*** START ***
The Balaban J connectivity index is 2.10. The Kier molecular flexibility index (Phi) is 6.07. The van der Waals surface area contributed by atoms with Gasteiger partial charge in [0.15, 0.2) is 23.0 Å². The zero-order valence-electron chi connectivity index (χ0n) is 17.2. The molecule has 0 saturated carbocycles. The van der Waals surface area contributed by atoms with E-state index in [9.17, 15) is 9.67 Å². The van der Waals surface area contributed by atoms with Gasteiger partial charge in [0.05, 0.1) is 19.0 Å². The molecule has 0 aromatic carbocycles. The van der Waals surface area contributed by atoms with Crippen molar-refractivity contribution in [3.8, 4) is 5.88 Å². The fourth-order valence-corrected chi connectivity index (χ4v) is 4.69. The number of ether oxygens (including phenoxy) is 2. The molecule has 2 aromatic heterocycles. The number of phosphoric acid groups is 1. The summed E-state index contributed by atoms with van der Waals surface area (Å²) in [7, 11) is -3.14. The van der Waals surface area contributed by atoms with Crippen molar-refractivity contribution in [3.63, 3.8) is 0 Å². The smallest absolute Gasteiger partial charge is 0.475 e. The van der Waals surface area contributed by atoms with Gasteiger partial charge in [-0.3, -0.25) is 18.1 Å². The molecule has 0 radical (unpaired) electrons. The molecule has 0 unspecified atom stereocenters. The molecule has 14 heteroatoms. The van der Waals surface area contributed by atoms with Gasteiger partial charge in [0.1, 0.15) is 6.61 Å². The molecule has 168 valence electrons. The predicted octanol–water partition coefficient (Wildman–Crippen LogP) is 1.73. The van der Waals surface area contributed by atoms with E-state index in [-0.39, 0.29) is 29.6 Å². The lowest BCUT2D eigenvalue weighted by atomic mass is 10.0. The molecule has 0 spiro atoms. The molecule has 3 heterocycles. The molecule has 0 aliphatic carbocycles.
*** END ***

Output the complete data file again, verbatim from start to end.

The Balaban J connectivity index is 2.10. The Kier molecular flexibility index (Phi) is 6.07. The van der Waals surface area contributed by atoms with Gasteiger partial charge in [0.15, 0.2) is 23.0 Å². The zero-order valence-electron chi connectivity index (χ0n) is 17.2. The molecule has 0 saturated carbocycles. The van der Waals surface area contributed by atoms with E-state index in [9.17, 15) is 9.67 Å². The van der Waals surface area contributed by atoms with Gasteiger partial charge in [0.05, 0.1) is 19.0 Å². The molecule has 0 aromatic carbocycles. The van der Waals surface area contributed by atoms with Crippen molar-refractivity contribution in [3.8, 4) is 5.88 Å². The fourth-order valence-corrected chi connectivity index (χ4v) is 4.69. The number of ether oxygens (including phenoxy) is 2. The molecule has 2 aromatic heterocycles. The number of phosphoric acid groups is 1. The summed E-state index contributed by atoms with van der Waals surface area (Å²) in [7, 11) is -3.14. The van der Waals surface area contributed by atoms with Crippen molar-refractivity contribution in [3.63, 3.8) is 0 Å². The smallest absolute Gasteiger partial charge is 0.475 e. The van der Waals surface area contributed by atoms with Gasteiger partial charge in [-0.3, -0.25) is 18.1 Å². The molecule has 0 radical (unpaired) electrons. The molecule has 0 unspecified atom stereocenters. The molecule has 14 heteroatoms. The van der Waals surface area contributed by atoms with Gasteiger partial charge in [0.1, 0.15) is 6.61 Å². The molecule has 168 valence electrons. The predicted octanol–water partition coefficient (Wildman–Crippen LogP) is 1.73. The van der Waals surface area contributed by atoms with E-state index in [-0.39, 0.29) is 29.6 Å². The lowest BCUT2D eigenvalue weighted by atomic mass is 10.0. The molecule has 0 spiro atoms. The molecule has 3 heterocycles. The molecule has 0 aliphatic carbocycles.